Remember a time when people would join Facebook solely to play FarmVille? We were addicted to the thrill of growing and harvesting fruits and vegetables. We were excited over mundane things such as planting cherry blossom trees when they’re in season. A-list celebrities such as Emma Stone have talked about their own addiction to FarmVille.
Unfortunately, Zynga, the company behind FarmVille, has announced last September that they’re shutting down the beloved game by the end of 2020. This news reminded us of how we tend to be dedicated to farming games. Now, many people are playing popular games such as Stardew Valley.
A study published in the Journal of Rural Studies coined the term “desk-chair countryside.” It’s when people engage in games about farming and rural life as they sit at their desks. This phenomenon explains how our addiction to farming games has affected our lives. Because of this, it’s also influenced how we set up our homes.
Improved Relationship with Animals
Part of managing a farm in a game is raising animals. Some of them are livestock and are being raised to feed the people in the game. But we raise some animals to help us manage the farms. For example, farmers use horses daily to help them move sheep or cattle from one area to another.
Caring for horses, even if it’s only through a game, fostered our relationship with animals. We find ourselves trying to earn more coins to buy the best equipment for them. We want the best hay bale feeder for the horses on the farm.
Our dedication to the animals in the game influenced us to care for animals in real life. We started fostering pets. We made sure our homes are pet-friendly for them. And, most of all, we ensured that they are very much part of the family. They are our companions in the same way that the farmers in our games are dedicated to their animals.
Openness to Nature
Many of us play farming games because it’s about a simple rural life. It’s the opposite of our lives in the city. But the more we play these games, the more we find life with nature more appealing.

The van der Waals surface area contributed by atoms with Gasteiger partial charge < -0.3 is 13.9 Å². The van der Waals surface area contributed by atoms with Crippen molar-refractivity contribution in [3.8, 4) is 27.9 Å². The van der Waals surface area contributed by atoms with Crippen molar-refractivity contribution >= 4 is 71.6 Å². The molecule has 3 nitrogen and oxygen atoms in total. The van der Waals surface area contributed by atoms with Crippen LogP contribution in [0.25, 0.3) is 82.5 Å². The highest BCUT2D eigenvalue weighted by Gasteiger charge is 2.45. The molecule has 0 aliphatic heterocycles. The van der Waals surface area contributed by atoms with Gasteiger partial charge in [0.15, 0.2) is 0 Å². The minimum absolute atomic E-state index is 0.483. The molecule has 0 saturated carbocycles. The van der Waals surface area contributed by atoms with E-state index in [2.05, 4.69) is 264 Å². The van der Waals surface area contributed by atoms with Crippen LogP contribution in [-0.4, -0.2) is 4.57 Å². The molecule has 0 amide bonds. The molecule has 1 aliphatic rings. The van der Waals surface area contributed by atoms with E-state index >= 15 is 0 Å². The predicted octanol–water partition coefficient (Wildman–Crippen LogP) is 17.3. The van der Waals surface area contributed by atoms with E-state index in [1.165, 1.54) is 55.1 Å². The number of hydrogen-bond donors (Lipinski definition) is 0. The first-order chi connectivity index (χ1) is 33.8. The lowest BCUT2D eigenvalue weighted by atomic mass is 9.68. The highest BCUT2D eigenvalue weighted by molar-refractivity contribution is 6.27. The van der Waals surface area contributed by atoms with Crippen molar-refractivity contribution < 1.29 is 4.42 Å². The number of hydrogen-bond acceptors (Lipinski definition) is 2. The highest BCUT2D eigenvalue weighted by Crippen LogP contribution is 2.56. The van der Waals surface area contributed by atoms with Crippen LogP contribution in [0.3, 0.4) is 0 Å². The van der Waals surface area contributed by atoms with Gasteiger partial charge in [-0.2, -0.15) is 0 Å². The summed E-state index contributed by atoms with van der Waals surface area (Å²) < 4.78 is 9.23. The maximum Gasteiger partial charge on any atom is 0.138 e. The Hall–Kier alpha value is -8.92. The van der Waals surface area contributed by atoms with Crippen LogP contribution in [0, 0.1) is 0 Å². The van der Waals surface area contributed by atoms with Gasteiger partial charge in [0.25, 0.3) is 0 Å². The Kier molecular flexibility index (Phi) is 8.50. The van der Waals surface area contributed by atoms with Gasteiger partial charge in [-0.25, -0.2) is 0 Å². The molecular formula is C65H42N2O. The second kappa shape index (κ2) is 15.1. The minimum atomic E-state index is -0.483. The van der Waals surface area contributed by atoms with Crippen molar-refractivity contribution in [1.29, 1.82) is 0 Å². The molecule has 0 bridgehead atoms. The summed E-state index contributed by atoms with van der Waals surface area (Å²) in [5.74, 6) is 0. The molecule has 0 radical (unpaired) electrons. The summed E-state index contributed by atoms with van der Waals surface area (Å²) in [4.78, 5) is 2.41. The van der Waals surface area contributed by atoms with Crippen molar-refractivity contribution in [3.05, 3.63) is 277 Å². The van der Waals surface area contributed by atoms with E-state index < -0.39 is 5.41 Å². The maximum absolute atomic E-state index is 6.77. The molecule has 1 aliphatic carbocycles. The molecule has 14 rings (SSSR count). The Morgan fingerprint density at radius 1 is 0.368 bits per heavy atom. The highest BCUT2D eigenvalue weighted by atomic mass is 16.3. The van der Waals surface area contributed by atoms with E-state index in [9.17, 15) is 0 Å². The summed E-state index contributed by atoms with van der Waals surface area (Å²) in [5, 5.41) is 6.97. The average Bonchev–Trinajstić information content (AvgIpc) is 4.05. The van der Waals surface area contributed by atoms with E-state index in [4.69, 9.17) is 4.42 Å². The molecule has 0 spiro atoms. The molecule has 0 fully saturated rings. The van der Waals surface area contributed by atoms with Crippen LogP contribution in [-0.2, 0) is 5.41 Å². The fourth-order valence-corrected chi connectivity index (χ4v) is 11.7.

So we started caring for plants at home. For some of us who have outdoor space, we started planting flowers and other greenery. There’s a sense of thrill and satisfaction in successfully growing plants. It’s something that we felt in farming games. So we also chased that feeling in real life as we surrounded our homes with plants as well.
We also opened our homes to nature by making small changes. We opened our windows to let in some natural sunlight and air. We set up tables and chairs in our balconies or backyard so we could bask in nature as we sip our morning coffee or have dinner parties with our friends.
Reliance on Planting
As we played farming games, we’re enjoying the sense of gratification with successful planting. We feel proud about it because we got to witness something grow from a seed. And this seed eventually led to vegetables that can nourish a whole family.
So we found the urge to plant actual vegetables in our own garden as well. We developed our outdoor spaces into actual vegetable gardens. A mini-farm of sorts developed in our own backyard. We could have potatoes, lettuce, and herbs such as basil and rosemary straight from our garden. We have an endless supply of lemons from the tree we planted.
As we played farming games, we experienced feelings of delight, pride, and excitement. When our farms in the games grew and became successful, we feel like managing an actual farm in real life.
And because of these satisfying feelings, we also found ourselves developing our home life. We made it similar to what it’s like living on a farm. So, in short, farming games helped develop our relationship with the environment. They influenced us to open our homes to the natural world.